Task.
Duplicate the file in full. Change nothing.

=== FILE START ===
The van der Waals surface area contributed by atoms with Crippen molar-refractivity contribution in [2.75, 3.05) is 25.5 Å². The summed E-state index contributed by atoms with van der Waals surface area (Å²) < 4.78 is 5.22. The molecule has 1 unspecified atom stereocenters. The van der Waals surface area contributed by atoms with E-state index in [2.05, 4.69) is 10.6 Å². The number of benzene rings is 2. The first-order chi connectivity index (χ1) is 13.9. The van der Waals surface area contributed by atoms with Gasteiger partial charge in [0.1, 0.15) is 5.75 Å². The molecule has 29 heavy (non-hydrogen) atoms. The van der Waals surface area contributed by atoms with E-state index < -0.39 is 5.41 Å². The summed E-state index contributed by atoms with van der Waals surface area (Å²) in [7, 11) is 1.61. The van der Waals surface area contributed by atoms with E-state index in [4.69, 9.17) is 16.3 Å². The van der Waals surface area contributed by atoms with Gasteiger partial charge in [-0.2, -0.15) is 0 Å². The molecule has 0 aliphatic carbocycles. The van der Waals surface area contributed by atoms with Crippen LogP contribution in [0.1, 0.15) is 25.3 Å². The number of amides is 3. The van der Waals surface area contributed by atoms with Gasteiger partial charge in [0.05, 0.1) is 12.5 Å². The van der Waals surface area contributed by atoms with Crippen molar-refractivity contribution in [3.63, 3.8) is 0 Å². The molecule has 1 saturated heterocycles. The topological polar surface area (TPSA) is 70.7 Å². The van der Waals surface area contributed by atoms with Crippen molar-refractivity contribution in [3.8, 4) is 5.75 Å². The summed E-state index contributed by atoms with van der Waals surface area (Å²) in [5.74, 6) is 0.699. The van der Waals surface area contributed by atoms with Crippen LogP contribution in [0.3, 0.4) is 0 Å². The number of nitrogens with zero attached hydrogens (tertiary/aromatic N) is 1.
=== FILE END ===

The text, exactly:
The van der Waals surface area contributed by atoms with Crippen molar-refractivity contribution in [2.75, 3.05) is 25.5 Å². The summed E-state index contributed by atoms with van der Waals surface area (Å²) < 4.78 is 5.22. The molecule has 1 unspecified atom stereocenters. The van der Waals surface area contributed by atoms with E-state index in [2.05, 4.69) is 10.6 Å². The number of benzene rings is 2. The first-order chi connectivity index (χ1) is 13.9. The van der Waals surface area contributed by atoms with Gasteiger partial charge in [0.1, 0.15) is 5.75 Å². The molecule has 29 heavy (non-hydrogen) atoms. The van der Waals surface area contributed by atoms with E-state index < -0.39 is 5.41 Å². The summed E-state index contributed by atoms with van der Waals surface area (Å²) in [7, 11) is 1.61. The van der Waals surface area contributed by atoms with E-state index in [4.69, 9.17) is 16.3 Å². The van der Waals surface area contributed by atoms with Gasteiger partial charge in [-0.2, -0.15) is 0 Å². The molecule has 0 aliphatic carbocycles. The van der Waals surface area contributed by atoms with Crippen LogP contribution in [0.1, 0.15) is 25.3 Å². The number of amides is 3. The van der Waals surface area contributed by atoms with Gasteiger partial charge in [0.05, 0.1) is 12.5 Å². The van der Waals surface area contributed by atoms with Crippen molar-refractivity contribution in [3.63, 3.8) is 0 Å². The molecule has 1 saturated heterocycles. The topological polar surface area (TPSA) is 70.7 Å². The van der Waals surface area contributed by atoms with Crippen molar-refractivity contribution in [3.8, 4) is 5.75 Å². The summed E-state index contributed by atoms with van der Waals surface area (Å²) in [5.74, 6) is 0.699. The van der Waals surface area contributed by atoms with Crippen LogP contribution in [0.3, 0.4) is 0 Å². The number of nitrogens with zero attached hydrogens (tertiary/aromatic N) is 1.